One way to conceptualize that process of sense-making is through framing theory and, specifically, media framing. Sociologist Robert Entman refers to media framing as the process by which an individual “selects some aspects of a perceived reality and makes them more salient in a communicating text, in such a way as to promote a particular problem definition, causal interpretation, moral evaluation, and/or treatment recommendation for the item described.” That’s a lot to take in, so let’s break it down.
First, this conceptualization of the framing process — and there are other ways of conceptualizing it — involves two key sub-processes. The first is selection, or the choices about what to include or exclude about that perceived reality. The second is salience, or the choices about what to emphasize about that perceived reality and what to downplay. These choices, again, are often driven by the necessity of communicating something within a finite amount of time or space — like a handful of live tweets or a 30-second broadcast segment.
Second, this conceptualization describes four main acts of framing. The first is diagnosing problems, or defining the issues associated with a topic. For example, the aforementioned broadcast segment on a protest may choose to diagnose the problem as police using excessive force against detainees or as the vilification of police. The second is diagnosing causes, or identifying what or who are the main forces driving the problem. For example, that segment may choose to focus on a hurtful culture within policing or an inadequate amount of police training. The third is making moral evaluations, which may include asserting whether the causal agents or the consequences of an issue are good or bad. For example, that segment may assert that these protests are good because they may serve as catalysts for change, or bad because the protests are divisive within society. The fourth is recommending treatments, which describe potential ‘solutions’ to the identified problems. For example, that segment may assert that systemic reform is necessary or that police should receive more support from other actors and institutions.
The result of that process is the media frame, which refers to the written, spoken, graphical, or visual message that a communicator uses to contextualize a topic, such as a person, event, episode, or issue, within a text transmitted to receivers by means of mediation.
Again, there’s a lot to unpack there, but the key takeaway is that media frames are the tools that communicators — including journalists — use to simplify and contextualize an issue or event. A single frame (or media text, like a news story) does not need to include all four of those acts of media framing. In fact, news stories rarely do, especially when they aim to be as neutral as possible.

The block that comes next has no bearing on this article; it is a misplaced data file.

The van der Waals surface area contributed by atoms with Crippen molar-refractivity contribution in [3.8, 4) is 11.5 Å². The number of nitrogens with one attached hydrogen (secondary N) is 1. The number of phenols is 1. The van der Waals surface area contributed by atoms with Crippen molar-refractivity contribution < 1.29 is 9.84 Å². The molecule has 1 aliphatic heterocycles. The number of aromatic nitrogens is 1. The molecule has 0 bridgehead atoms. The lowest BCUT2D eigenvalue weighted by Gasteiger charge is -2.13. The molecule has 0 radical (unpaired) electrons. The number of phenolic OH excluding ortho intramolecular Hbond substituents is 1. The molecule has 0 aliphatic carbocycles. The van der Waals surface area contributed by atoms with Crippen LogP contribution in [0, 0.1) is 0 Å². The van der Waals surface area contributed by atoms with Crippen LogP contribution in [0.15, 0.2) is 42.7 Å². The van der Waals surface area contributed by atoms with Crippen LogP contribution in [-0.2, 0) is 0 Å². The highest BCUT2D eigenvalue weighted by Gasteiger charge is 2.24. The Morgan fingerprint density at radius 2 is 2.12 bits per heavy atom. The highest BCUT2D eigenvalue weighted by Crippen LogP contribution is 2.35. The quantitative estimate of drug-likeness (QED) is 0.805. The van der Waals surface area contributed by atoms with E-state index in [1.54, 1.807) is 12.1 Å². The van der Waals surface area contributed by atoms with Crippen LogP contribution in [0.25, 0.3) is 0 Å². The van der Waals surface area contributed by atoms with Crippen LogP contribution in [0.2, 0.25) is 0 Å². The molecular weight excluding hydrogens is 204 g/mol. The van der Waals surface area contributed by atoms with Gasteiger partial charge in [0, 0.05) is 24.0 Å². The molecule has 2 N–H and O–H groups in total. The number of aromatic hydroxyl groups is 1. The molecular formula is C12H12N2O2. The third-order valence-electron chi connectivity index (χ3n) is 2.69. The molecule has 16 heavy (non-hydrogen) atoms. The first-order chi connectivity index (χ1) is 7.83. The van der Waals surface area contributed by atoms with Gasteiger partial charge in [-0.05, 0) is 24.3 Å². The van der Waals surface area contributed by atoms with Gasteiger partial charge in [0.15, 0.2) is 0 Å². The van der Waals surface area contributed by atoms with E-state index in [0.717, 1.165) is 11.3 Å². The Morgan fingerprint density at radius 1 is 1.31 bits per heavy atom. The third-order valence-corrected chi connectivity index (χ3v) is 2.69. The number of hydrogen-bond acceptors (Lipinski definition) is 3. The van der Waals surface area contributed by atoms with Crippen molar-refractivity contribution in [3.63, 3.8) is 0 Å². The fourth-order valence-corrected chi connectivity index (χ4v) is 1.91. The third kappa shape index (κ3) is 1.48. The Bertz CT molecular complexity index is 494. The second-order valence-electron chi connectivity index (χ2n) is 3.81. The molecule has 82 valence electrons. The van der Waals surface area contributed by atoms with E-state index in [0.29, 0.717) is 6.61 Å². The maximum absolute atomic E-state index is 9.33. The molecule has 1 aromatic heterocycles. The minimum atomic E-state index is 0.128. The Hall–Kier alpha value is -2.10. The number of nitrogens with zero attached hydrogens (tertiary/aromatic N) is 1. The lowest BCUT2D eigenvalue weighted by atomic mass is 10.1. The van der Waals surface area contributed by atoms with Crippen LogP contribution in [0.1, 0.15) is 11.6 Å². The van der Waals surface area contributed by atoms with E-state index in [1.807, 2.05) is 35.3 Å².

Moreover, media framing and frames involve both conscious and subconscious processes of selection and salience. Put another way, a journalist may consciously adopt a particular frame because it addresses questions they believe their audiences will want answers to, even as they subconsciously reject alternative frames because they recall seeing those frames in recent coverage by a competitor.
Finally, it is crucial to recognize that news stories often include information from different sources, which in turn shapes the frame. For example, a journalist may only diagnose the problems associated with the aforementioned protest with their words but add elements of moral evaluation to the story’s frame by including quotes from a source that asserts the police acted in a brutal and unprofessional way.
Journalistic frames often impact audiences’ understandings of and attitudes toward a topic or issue. In this way, they influence the realities that those audience members construct. This may include interpretations not only of basic elements, like what happened, but broader (and no less impactful) notions about what is most important or problematic about a topic or issue, who are the good and bad people involved, and what are or aren’t sensible solutions to a given problem.
To illustrate this, consider the two following news briefs about two emerging treatments for a group of 600 people who have been infected by a dangerous virus.